Privacy is everywhere: How to deal with emerging problems?

14 Jun 2018 02:00h

Event report

This session aimed at tackling the new challenges to ensuring the protection of human rights, especially the right to privacy and the protection of personal data, that come with new technologies.

With the everyday developments of the Internet of Things (IoT), the collection of personal data and its misuse is made easier. The session discussed the issues of the ethical use of data, a privacy centric approach – the so-called ‘privacy by design’, and reflected on the new EU General Data Protection Regulation (GDPR) which became applicable on 25 May 2018. Panellists from different stakeholder groups discussed the issues from their point of view.

Ms Ceren Una(Regional Policy Manager for Europe, Internet Society) moderated the session. Mr Pearse ODonohue (Director for Future Networks, Directorate-General for Communications Networks, Content and Technology, European Commission) sent a clear message at the beginning that ‘Privacy is everywhere. In everything we do, privacy should the centre issue’. He stated that the GDPR has triggered both praise and criticism. It is important to take into account small companies in terms of compliance costs, and to ensure that everyone understands, and complies with, the privacy requirements. He noted the there is clear data that shows that trust and security are one of the biggest inhibitors of the development of the Internet in wide terms. Digital technologies have the power to facilitate better living conditions. In addition, security has to be a central part, therefore both security by design and privacy by design need to be put in place.

Ms Ani Nozadze (Head of International Relations Department at the Office of Personal Data Protection Inspector of Georgia) noted that the GDPR is trying to provide solutions from a legal perspective. She noted that this new legal regulation became necessary because of increased collection and usage of individuals’ data by companies and organisations, without them also ensuring proactivity, regulation, transparency, and accountability. Taking into consideration the challenges that come with development, including development on the legislative level, such as the GDPR and other European legislations, the data protection authority (DPA) in Georgia offers guidance and advice in the form of free consultations to companies and organisations. She said that a recent survey in Georgia showed that ’81% of Georgian citizens think that personal data protection is a very important issue’.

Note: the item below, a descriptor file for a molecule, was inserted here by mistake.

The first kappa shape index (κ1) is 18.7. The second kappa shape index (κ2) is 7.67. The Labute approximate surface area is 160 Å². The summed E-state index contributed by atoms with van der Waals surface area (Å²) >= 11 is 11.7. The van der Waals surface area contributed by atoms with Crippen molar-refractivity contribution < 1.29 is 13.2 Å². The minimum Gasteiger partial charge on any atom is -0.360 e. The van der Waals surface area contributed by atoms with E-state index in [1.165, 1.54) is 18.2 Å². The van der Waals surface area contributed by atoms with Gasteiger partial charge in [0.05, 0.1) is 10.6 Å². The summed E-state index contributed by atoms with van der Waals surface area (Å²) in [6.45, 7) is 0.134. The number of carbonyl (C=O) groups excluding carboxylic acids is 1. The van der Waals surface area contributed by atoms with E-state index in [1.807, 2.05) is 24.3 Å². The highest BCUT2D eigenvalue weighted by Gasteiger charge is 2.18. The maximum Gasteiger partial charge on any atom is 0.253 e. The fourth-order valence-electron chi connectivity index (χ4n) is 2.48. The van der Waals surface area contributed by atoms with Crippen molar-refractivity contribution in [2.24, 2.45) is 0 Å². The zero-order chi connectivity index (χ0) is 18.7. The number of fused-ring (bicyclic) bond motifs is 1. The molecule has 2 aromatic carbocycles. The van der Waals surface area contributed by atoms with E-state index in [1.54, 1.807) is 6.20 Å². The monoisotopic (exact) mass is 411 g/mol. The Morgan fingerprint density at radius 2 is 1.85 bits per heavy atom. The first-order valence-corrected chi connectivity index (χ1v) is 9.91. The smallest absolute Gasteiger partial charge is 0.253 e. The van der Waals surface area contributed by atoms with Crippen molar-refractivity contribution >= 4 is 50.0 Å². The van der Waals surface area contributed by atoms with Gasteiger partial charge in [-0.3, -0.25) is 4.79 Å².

Mr Jean Gonié (Digital Policy Group Director, VEON) shared a private company’s point of view, and noted that privacy has became a top priority for everyone, including companies, telecoms, banks, hotels, etc. He stated that compliance is about accountability, and privacy is about demonstrating trustworthiness. Companies have to be in a position to clearly show that what they are doing is the right thing for their users, otherwise their work becomes ‘useless’. 

Mr Jörn Erbguth (University of Geneva, Geneva School of Diplomacy) advised against putting any personal identifiable information in plain text on blockchain. As for ensuring privacy on blockchains, he mentioned encryption, hash-values, zero knowledge proofs, homomorphic encryption, or specialised blockchains as some of the technologies that provide a high level of privacy and ensure privacy by design, which even an administrator cannot circumvent. ‘There are possibilities to use privacy enabling technology, even in the domain of public blockchain, which will ensure privacy even above current standards.’

Ms SusanneTarkowski Tempelho(Founder, BITNATION) said that nothing personal should ever be put on blockchains apart from hashes. She noted the difference between positive rights and negative rights. When it comes to ensuring privacy, she noted the importance of encryption and the freedom to create better software that people find useful: ‘Keep your hands off my code. Don’t make lives impossible.’ She noted that there is no radical privacy or radical transparency, but that there is plausible privacy. 

Mr James Ferron, a former UK government employee and now BITNATION employee, spoke from the audience noting that technologies are peer-to-peer and encryption enables everyone to control their own data. Within the EU there is a lot of fear about encrypted technology, however, encryption gives everyone the possibility to reclaim their privacy and sovereignty.

It was also noted by the audience that education and information are important for users to understand the importance of privacy and the issues surrounding it. 

Two youth fellows in the audience spoke about privacy. One noted that while she personally cares about privacy a great deal, a lot of her young peers do not. The second fellow noted that he takes a decision on what to share ‘with the world via any service I use. I don’t pay much attention to what I share if I agree with the Terms of Use’.